-Ali N. Shariatzadeh
Long-Segment Colon Substitution for the Esophagus. Eart W. Wilkins, Jr. Ann. Surg., 1980, 192: 722.
ONE HUNDRED PATIENTS who underwent colon esophagus substitution over a 23 year period are reviewed. The operation was performed for carcinoma in 72 patients and for various benign conditions, including lye stricture, in 38 patients. The left colon was used in 68 patients and the right in 32 patients. All colons were placed isoperistaltically. The over-all operative mortality was nine per cent. There were seven cervical leaks and seven patients with colon necrosis. All leaks healed spontaneously, whereas colon necrosis was responsible for four of nine patients who died.
Fifty-nine of 72 patients who were operated upon for carcinoma of the esophagus were dead within 12 months. Four patients survived five years, 6.9 per cent. Narrowing in the proximal anastomosis developed in eight long term surviving patients. In one patient, recurrent carcinoma was responsible for the stricture. The remaining patients were managed with esophagoscopy and bougienage. Only two patients from this group eventually required reoperation. Nine colon esophagus substitutions have functioned for more than ten years.
Colon esophagus substitution is an effective treatment for benign and malignant obstmction of the esophagus. Careful attention to details of vascular. supply and anastomotic techniques will minimize complications. Long term observation confirms the suitability of the colon as an esophageal substitute.
-Giacorno A. DeL aria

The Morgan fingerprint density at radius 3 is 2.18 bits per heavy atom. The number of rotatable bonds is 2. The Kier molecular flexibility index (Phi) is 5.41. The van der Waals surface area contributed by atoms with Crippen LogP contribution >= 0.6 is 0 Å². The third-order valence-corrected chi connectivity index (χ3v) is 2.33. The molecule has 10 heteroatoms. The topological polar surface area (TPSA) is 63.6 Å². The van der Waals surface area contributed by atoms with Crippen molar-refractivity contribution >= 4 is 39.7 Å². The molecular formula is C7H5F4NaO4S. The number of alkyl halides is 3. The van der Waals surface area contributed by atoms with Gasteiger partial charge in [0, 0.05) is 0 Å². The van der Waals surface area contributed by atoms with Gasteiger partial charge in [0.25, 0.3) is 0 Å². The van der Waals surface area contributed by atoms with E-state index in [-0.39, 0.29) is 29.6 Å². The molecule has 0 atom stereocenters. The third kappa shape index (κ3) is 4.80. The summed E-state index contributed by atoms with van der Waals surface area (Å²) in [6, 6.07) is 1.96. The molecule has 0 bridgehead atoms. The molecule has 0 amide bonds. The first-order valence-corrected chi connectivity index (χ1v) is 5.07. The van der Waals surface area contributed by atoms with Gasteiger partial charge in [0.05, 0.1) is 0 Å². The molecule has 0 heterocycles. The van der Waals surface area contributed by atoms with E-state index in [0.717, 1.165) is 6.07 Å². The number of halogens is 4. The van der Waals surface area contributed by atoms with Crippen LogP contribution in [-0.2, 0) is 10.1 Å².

Esophagogastrostomy with the EEA Stapler. Phillip N. West, John P. Marbarger, Mark N.Martz and Charles L. Roper Ann. Surg., 1981, 193: 76.
ESOPHAGOGASTRIC ANASTOMOSIS was per. formed with the end-to-end anastomosis stapling device in 31 patients who underwent esophageal resections. Anastomoses were accomplished at all levels between the diaphragm and the neck. Routine barium cine-esophagograms that were obtained at seven days after operation failed to demonstrate an anastomotic leak in any patient. The operative mortality rate was 3 per cent, one of 31 patients died of pneumonia. Technical problems occurred during the operation in three patients and all were corrected intraoperatively. All patients were able to swallow normally at the time of hospital discharge. Late anastomotic stricture occurred in five patients and response to dilation occurred in all but one patient who had local recurrence of tumor.
Although the numbers are too small to draw definite conclusions, the use of the largest end-to-end anastomosis stapling device cartridge which the esophageal lumen will accept was recommended. Successful use of the instrument requires strict attention to technical detail and awareness of possible pitfalls. Several of these are emphasized in the discussion.
-Martin J. Fischer
The Current Role of Thymectomy for Myasthenia Gravis. Steven Mintz, Scott R. Petersen, David Macfarland and others. Am. J. Surg.,1980, 140: 734.
FIFTY-TWO PATIENTS who were treated for myasthemu gravis over a nine year period are reviewed Thymectomy,performed through a median siciiiotomy incision, was accomplished in 27 of these patients. Indications in patients for a thymectomy included failure of medical therapy, 78 per cent, acute illness in a patient under 25 years ef age, 18 per cent and suspicion of thymoma, 4 per cent. There were no postoperative deaths and all patients were alive for the follow-up period.
Twenty-two patients, 81 per cent, benefited from thymectomy. Four patients, 15 per cent, had complete remission and 18 patients, 66 per cent, had substantial improvements in their disease. Success was more likely in patients who were less than 30 years of age, 86 per cent versus 77 per cent. Women were more likely than men to have a pronounced clinical response, 89 per cent versus 62 per cent.
Thymectomy can be safely performed in patients with myasthenia gravis. It is particularly indicated in young women patients. With proper selection, a good response can be expected in the majority of operative patients.
-Giacomo A. DeL aria